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4.4 out of 5 stars
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4.4 out of 5 stars
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on 26 June 2005
Sidhwa's book is a warm depiction of one child's experience with an atrocious moment in history.
But what I want to discuss is the comment below, by V. Sharma. It's ridiculous to say: '...this would be akin to Jews in America demanding a separate state -- it would never happen.' Excuse me? Since the reviewer does not live in this world, let me state the obvious: Israel IS a separate Jewish state that came into existence in 1948 (one year after the Partition of India), and that today would not exist, certainly not as the political and nuclear power it is, if it weren't for Americans, both Jews and non-Jews. It's unfortunate that in this day and age, when the war against Palestinians has killed, displaced, and tortured millions, murders that are in large part being funded by American taxpayers, this needs to be pointed out.
Pakistan and Israel are both separate states that were made on the basis of religion. However, since the Jewish faith is innate (that is, there is a Jewish race, you cannot become Jewish by conversion) while Islam is not race-based (anyone can become a Muslim), the two states do not have much else in common. As human rights activists keep pointing out, Israel practices Apartheid: state-sanctioned supremacy of one race over another, i.e., Jews over Arabs.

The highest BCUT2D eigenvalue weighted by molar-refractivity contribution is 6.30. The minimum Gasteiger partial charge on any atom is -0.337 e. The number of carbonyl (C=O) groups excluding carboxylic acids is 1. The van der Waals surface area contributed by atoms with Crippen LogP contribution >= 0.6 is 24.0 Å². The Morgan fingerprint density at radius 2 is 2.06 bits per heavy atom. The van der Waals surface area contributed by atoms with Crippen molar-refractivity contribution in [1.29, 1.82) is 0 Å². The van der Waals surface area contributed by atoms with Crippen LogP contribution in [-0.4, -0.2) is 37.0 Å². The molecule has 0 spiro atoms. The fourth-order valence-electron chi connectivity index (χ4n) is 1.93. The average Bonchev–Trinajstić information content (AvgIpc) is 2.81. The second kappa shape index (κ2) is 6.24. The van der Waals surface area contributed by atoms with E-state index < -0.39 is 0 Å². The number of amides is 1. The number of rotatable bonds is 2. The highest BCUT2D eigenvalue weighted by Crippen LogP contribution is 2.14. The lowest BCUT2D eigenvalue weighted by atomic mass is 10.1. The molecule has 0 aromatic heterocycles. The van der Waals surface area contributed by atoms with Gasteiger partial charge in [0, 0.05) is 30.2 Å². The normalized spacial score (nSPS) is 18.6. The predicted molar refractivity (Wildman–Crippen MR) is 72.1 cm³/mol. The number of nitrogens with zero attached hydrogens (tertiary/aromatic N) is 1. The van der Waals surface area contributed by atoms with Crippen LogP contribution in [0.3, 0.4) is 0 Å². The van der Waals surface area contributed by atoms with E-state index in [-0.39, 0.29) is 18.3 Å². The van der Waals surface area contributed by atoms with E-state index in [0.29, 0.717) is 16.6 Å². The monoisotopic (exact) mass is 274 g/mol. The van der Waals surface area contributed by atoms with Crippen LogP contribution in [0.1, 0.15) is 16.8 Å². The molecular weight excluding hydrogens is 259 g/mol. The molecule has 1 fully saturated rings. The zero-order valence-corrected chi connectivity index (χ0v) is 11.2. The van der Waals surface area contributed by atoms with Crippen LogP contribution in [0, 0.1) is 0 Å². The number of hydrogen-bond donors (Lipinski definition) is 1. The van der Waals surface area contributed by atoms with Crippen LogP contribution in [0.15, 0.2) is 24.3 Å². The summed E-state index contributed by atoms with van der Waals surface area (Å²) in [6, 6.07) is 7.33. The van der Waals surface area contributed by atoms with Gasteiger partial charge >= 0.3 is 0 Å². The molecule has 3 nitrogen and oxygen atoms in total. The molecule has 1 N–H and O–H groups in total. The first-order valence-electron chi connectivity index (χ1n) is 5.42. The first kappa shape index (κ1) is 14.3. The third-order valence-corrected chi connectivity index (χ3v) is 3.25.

The Partition of India was an awful event, and I agree with Sharma that it is simplistic to blame Hindus or Sikhs. But that is all I can agree with. Bapsi Sidhwa does not blame them. And Sharma should not blame Muslims either. The founder of Pakistan, Mohammad Ali Jinnah, had innitially wanted Muslims in India to have provincial autonomy, not a separate state, but because the Indian Congress (which was entirely Hindu) did not agree, his goals -- fortunately or unfortunately, that I can't say -- switched to a separate state. I know Pakistanis and Indians who say that if Congress had allowed space for Muslims within it, Partition would not have occurred. Some would even argue that it is Hindus who wanted the Partition, not Muslims. The bottom line is: Clearly, there is a lot to this episode that still needs to be learned so there is no point blaming any one side.